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The Unofficial Guide for Marvel Fans: Black Panther: Wakanda Forever

 The Unofficial Guide for Marvel Fans: Black Panther: Wakanda Forever

The Unofficial Guide for Marvel Fans: Black Panther: Wakanda Forever

What's going on with Nakia, and what is she doing in Haiti? That section was a bit unclear.

Remembering that Nakia lost T'Challa twice will help you comprehend her plot. The first time was after Thanos' Snap in Avengers: Infinity War, and the second time was after his return five years later in Avengers: Endgame, when he passed away once again from an unspecified disease. She has been absent for six years because of this: The majority of the events in Wakanda Forever take place a year after the burial. She first departed after the Snap and didn't return even for T'Challa's funeral, which occurred a little more than five years later. Regarding what she's doing in Haiti, she appears to be grieving in the way that Shuri refuses to do so while also working with young children. There's also one more thing she's been up to that won't be publicised.

What should I know about the scene during the credits? And is there a scene after the credits?

T'Challa and Nakia secretly had a son, T'Challa Jr., who she has been raising in Haiti, free from the demands of monarchy, as T'Challa requested, according to the scene during the middle of the credits. There isn't a post-credits scene either. All that is visible is the statement "Black Panther will return." Maybe they felt it would be tacky to tease more Marvel products after the delightful mid-credits scene.

The name of her son "holds a great history," according to Nakia.

She is referring to his Haitian name, Toussaint. Without a doubt, he bears the name of Toussaint Louverture, the architect of the Haitian Revolution, which not only abolished slavery on the island but also served as a model for anticolonial uprisings all over the world. Because of his outstanding leadership, Louverture's mythology developed to the point where he was occasionally seen as possessing special abilities. One time, he was even compared to a tiger because of his propensity for evading arrest. So, you see the connection: a figure of emancipation with superhuman power in the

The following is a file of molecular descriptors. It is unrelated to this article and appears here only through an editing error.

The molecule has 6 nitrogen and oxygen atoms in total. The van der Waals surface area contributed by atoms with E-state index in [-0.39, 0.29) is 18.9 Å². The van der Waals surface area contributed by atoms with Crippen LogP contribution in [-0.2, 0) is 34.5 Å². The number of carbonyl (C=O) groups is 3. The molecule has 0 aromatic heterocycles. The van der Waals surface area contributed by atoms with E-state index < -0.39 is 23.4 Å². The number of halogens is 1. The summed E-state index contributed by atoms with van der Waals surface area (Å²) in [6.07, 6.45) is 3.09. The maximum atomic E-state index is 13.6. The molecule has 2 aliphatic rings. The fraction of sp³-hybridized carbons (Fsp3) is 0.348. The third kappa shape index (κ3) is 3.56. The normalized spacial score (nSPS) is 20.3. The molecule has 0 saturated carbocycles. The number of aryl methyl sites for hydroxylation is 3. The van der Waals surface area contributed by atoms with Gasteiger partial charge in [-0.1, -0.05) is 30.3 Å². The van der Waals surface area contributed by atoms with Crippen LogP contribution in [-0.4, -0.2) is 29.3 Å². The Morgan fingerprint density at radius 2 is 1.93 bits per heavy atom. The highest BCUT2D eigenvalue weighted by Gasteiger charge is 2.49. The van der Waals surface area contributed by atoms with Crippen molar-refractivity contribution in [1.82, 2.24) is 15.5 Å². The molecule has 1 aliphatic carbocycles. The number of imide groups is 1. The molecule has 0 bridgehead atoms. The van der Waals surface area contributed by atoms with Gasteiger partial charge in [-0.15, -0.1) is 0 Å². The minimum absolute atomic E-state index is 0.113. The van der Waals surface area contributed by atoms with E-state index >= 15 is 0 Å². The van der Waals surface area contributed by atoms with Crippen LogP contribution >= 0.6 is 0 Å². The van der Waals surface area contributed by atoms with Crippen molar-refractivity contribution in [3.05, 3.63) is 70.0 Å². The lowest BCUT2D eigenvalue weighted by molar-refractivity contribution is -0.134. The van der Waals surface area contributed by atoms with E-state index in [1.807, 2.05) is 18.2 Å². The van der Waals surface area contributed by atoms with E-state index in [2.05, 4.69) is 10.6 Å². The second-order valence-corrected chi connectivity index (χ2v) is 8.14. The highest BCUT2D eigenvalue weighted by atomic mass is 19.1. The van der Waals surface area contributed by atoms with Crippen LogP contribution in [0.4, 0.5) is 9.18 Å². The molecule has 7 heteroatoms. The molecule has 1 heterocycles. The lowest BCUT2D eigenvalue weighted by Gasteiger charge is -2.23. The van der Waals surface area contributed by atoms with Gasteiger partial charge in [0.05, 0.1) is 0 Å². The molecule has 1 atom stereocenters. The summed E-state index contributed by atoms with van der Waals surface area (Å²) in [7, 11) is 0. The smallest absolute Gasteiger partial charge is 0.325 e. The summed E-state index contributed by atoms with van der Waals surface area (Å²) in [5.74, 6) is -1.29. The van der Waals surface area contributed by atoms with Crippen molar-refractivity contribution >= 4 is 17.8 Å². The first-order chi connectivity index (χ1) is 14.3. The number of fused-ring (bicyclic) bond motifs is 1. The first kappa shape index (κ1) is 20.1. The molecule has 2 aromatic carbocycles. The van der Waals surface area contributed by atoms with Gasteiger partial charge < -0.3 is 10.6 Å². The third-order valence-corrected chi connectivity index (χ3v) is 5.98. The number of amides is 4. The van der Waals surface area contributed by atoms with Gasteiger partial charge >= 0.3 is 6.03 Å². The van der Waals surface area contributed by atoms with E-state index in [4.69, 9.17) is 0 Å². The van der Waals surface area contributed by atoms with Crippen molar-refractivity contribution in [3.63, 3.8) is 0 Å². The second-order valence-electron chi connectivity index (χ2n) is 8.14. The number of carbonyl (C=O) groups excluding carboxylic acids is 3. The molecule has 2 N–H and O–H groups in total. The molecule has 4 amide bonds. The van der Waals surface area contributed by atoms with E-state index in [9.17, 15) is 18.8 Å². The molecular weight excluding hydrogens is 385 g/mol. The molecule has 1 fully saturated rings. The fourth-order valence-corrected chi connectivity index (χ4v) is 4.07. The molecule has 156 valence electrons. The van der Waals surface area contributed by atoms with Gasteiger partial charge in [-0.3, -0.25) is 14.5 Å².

shape of a large cat.

Who is this brand-new Iron Man-like figure? I liked her even if I wasn't really clear what she was accomplishing in this movie.

That is Ironheart, alias Riri Williams (Dominique Thorne). (You might have seen the glowing heart in the middle of her supersuit.) The character first appeared in the Iron Man comics in 2016, and she quickly gained popularity to the point where Eve Ewing is now writing her own comics for the character. It would appear that they are setting up her Marvel TV show, which is scheduled to debut next year, as the explanation for what she is doing in this film.

Since when does Julia Louis-Dreyfus appear in Marvel movies?

to the previous year! After making a brief cameo appearance in the Disney+ series The Falcon and the Winter Soldier, Louis-Dreyfus made her MCU debut in the post-credits scene that followed Black Widow last year. As we've previously discussed, Valentina Allegra de Fontaine's character is somewhat of a double agent in the comics (among her aliases has been Madame Hydra), so we can anticipate that she'll have a bigger role in the future—including in Marvel's upcoming Thunderbolts movie, which is a Suicide Squad-like film about a team of villains and is set to release in 2024—and possibly in a way that might be challenging for poor Ever.

Martin Freeman is here, but why?

You might recall that Martin Freeman's Everett Ross, a CIA agent who provides important context for Killmonger's black ops training and eventually fights alongside the Wakandans in their struggle for freedom, had a small part in the first Black Panther. His only real purpose in Wakanda Forever is to tell Shuri and Okoye where to find Riri, to argue with Director de Fontaine about her all-American desire for vibranium, and to remind viewers that the movie largely ignores the MCU as a whole. Additionally, executives might have felt that the film needed a white character to accomplish something.

I was reminded of Killmonger from the original Black Panther by the new antagonist, Namor. Is he a cartoon character?

Yes, but they really altered him. In comic books, Namor (also known as the Sub-Mariner) is a typical antihero with ankle wings who has sided with and opposed the Good Guys while mostly pursuing retribution against surface-dwellers for their slights against his people. Although the character in this film serves essentially the same purpose as in the comics, his origin is very different.

Instead of being the king of Talokan, Namor is the Prince of Atlantis in the comics. However, writer-director Ryan Coogler has stated that he both wanted to give audiences an alternative to the typical vision of Atlantis (which audiences have known about since it was first imagined by the Greeks and Romans) and that he saw an opportunity.